Thoughts on PayNearMe Express, walk-up bill payment, money orders, and fees

making payments

Today we launched PayNearMe Express, the first payment system designed to let any legitimate business collect cash from consumers who cannot hand them cash in person. The informal reactions have been positive, as has been the press coverage. However, in some of the comment streams, folks have questioned the merits of our $3.99/payment fee for PayNearMe Express payments, so I’m writing to put that price in perspective.

Some asked how $3.99 compares to systems like PayPal, Square, or other merchant processors. Since fees for those services typically run on the order of 2.5% to 3% (paid by the merchant), for most of the payments folks will make with PayNearMe Express, PayNearMe Express should be dramatically less expensive (e.g rent: 2.5% of $500 = $12.50). In fact, because card processing fees are so high, most property managers will not accept credit cards, or if they do, they charge the consumer a fee that significantly exceeds $3.99 in order to cover their costs.

BTW, let’s not forget what a pre-paid debit card provider charges the consumer: typically $5 to obtain a card, $5/month to use it, plus myriad other fees. (ACH payments are often less expensive assuming the consumer has sufficient funds but consumers need a bank account to initiate them, so they’re not relevant to this discussion. And let’s not get started about NSF fees, btw!)

Consumers who want to avoid all of these fees have historically purchased money orders, which typically cost between $1.00 and $1.50. Then, if they want to mail those money orders, they spend $0.46 on postage, and they must send payment before the rent is due. If they’re late, consumers are typically charged a late fee by their property manager that significantly exceeds $3.99, not to mention to the >= $1.46 that they already spent on the money order and stamp, best case, in the first place.

If consumers want to deliver the money order in person, they also have to pay for gas or bus fare, which, again, typically exceeds the cost of our fee… and that assumes that the time spent traveling has no value, which is not true for most consumers.

BTW, if the money order is not recorded properly by the property manager, the tenant has no way to prove he paid the right amount… but that’s a different problem that PayNearMe Express solves by providing proof of payment to the consumer at the moment the rent is paid, and by depositing funds directly into the property manager’s bank account.

What about the other applications for which PayNearMe Express is initially designed such as loan repayments, tuition or daycare payments, or collections? Before PayNearMe, cash-preferred consumers were required to visit the traditional incumbent walk-up bill payment providers. For most small merchants, those providers do not or cannot provide real-time (“expedited”) payments because small payees typically are not integrated into their walk-up networks. As a result, the incumbent providers typically print and mail a check. So, in addition to being far slower than PayNearMe Express, the fees are typically significantly higher than $3.99. Again PayNearMe Express compares favorably from a fee perspective, and credit for the payment is real-time.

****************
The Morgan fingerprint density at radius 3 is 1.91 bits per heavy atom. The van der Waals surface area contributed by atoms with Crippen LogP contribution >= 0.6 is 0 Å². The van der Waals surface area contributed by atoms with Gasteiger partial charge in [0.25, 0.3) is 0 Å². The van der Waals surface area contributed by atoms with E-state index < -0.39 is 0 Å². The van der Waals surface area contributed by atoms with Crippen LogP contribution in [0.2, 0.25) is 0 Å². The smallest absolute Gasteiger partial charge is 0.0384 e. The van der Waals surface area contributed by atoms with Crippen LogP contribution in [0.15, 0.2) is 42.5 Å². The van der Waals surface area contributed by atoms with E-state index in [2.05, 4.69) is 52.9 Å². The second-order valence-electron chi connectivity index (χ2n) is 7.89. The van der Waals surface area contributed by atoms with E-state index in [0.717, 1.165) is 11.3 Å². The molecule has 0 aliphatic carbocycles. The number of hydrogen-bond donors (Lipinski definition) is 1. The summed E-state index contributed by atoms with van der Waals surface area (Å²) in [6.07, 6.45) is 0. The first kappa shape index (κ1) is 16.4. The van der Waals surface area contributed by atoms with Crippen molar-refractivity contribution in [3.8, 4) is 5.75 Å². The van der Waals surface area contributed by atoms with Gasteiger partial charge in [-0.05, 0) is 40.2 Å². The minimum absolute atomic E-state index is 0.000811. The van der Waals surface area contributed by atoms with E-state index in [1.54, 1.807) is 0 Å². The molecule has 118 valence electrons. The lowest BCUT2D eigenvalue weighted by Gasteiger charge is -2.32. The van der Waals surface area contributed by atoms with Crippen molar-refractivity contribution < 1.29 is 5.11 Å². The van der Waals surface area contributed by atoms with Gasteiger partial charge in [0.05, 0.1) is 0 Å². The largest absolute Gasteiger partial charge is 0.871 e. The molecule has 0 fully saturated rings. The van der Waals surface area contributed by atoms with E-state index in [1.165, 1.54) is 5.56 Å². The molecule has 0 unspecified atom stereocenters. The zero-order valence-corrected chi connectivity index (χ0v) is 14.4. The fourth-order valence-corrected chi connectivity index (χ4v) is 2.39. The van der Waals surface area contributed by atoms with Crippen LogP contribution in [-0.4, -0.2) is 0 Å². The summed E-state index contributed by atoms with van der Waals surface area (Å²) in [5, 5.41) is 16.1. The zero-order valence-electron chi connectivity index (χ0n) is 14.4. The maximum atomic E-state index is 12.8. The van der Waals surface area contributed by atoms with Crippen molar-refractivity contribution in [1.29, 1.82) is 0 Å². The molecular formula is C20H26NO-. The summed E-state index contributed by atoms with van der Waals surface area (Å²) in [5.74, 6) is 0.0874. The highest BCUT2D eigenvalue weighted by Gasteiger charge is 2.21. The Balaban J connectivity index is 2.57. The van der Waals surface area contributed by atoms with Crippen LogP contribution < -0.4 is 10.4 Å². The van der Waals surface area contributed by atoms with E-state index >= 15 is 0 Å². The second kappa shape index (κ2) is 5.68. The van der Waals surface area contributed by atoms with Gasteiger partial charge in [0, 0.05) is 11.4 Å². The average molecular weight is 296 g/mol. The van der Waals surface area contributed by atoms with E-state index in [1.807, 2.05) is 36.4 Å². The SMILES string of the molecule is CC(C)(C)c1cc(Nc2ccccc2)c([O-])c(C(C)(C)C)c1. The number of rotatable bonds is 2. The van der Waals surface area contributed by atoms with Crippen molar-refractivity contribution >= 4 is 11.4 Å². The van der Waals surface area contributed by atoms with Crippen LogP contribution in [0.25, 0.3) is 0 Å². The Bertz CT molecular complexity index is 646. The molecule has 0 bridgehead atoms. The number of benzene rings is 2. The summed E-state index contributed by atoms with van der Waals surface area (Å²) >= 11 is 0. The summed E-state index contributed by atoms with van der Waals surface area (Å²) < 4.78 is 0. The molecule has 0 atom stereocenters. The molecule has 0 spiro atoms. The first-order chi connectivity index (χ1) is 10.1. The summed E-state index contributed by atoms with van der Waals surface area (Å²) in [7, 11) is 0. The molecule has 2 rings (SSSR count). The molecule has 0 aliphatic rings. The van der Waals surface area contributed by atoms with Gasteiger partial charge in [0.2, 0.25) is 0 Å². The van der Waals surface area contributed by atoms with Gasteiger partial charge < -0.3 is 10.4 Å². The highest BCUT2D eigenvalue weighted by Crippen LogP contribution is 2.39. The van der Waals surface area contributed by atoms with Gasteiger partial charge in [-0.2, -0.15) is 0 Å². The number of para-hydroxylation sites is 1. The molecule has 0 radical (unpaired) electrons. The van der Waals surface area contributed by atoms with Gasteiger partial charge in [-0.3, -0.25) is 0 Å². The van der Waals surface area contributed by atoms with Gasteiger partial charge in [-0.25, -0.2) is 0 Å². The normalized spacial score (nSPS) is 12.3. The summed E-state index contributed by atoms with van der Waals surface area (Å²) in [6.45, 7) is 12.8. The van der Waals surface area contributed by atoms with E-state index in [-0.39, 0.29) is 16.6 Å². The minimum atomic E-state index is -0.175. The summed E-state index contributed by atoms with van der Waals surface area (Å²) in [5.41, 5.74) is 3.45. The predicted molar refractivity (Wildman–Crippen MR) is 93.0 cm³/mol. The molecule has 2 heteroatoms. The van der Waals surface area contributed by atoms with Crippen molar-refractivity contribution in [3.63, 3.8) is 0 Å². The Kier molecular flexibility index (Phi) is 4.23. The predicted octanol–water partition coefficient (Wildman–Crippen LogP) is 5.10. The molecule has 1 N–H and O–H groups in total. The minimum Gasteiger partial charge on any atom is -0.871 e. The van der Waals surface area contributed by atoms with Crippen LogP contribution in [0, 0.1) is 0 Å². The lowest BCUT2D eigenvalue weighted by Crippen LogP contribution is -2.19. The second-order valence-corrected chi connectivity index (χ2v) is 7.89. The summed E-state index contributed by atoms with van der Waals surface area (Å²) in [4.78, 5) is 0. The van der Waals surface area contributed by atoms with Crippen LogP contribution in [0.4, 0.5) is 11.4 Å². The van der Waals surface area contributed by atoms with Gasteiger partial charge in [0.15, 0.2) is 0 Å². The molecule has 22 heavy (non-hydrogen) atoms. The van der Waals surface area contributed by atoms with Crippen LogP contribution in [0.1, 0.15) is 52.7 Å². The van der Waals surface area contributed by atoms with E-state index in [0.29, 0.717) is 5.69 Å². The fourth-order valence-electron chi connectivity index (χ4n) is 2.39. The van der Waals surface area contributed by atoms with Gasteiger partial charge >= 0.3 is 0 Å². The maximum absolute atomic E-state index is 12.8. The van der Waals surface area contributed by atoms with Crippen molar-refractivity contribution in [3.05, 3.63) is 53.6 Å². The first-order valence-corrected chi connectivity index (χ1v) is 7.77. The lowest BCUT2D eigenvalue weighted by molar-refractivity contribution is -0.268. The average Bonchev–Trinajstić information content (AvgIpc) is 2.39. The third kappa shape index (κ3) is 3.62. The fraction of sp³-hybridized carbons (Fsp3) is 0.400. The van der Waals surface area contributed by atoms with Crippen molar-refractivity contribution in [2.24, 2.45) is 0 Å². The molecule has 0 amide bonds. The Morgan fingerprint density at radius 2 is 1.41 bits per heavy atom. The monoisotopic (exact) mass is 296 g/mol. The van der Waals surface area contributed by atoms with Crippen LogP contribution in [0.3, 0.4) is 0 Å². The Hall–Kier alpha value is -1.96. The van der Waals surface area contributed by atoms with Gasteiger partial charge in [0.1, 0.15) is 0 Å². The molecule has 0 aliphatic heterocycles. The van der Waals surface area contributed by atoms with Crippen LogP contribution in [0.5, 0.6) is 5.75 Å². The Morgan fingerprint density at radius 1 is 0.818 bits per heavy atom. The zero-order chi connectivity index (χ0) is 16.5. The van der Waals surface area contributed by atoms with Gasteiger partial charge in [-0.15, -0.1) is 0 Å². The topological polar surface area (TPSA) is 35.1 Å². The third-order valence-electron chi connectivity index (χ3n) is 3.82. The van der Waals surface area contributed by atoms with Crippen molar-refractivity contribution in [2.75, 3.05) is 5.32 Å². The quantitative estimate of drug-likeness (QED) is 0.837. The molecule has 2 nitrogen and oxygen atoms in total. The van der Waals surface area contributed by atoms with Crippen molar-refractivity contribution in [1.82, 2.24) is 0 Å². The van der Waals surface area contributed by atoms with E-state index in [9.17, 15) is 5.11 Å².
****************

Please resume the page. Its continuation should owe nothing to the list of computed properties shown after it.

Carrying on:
In fairness to the incumbent walk-up bill payment providers, they generally offer expedited payment services for larger billers, but in many cases, the fees for those services are multiples higher than the fees for PayNearMe Express. It’s also important to note that the incumbents can do things we cannot today because they are money transmitters who act on behalf of consumers. They take consumers’ money and can send it to almost any businesses or person without the latter pre-approving the transaction. We cannot do that. We are a merchant processor that can only accept payments on behalf of legitimate businesses that have contracted with us to do so on their behalf, and that have passed extensive compliance checks. The good news is that for merchants who sign up and qualify for PayNearMe, our services are typically “better, faster, and cheaper” than the walk-up providers, although, by definition, they serve a narrower set of payees. But, that’s why we built PayNearMe Express: to make it easier for more merchants to accept cash payments through our network.

Are there applications for which the first release of PayNearMe Express is not appropriate? Absolutely. When the value of the payment is too low, a consumer fee of $3.99 is simply too expensive. That’s why we’ll expand PayNearMe Express in the future to support other types of merchants — e.g. ecommerce — and we’ll add pricing models that make sense for them. Fees in those cases will be paid optionally by merchants rather than consumers, as happens today with credit cards, so payments will be free to consumers. It’s a pricing option we enable today with PayNearMe Pro and PayNearMe Custom, but those products require some level of technical integration. We’ll bring those capabilities to PayNearMe Express in a future release.

PayNearMe Express, like all versions of PayNearMe, is designed to make cash payments easier, more convenient, and more economical for millions of consumers. We’ll keep working to expand the breadth of businesses and consumers that can take advantage of it.



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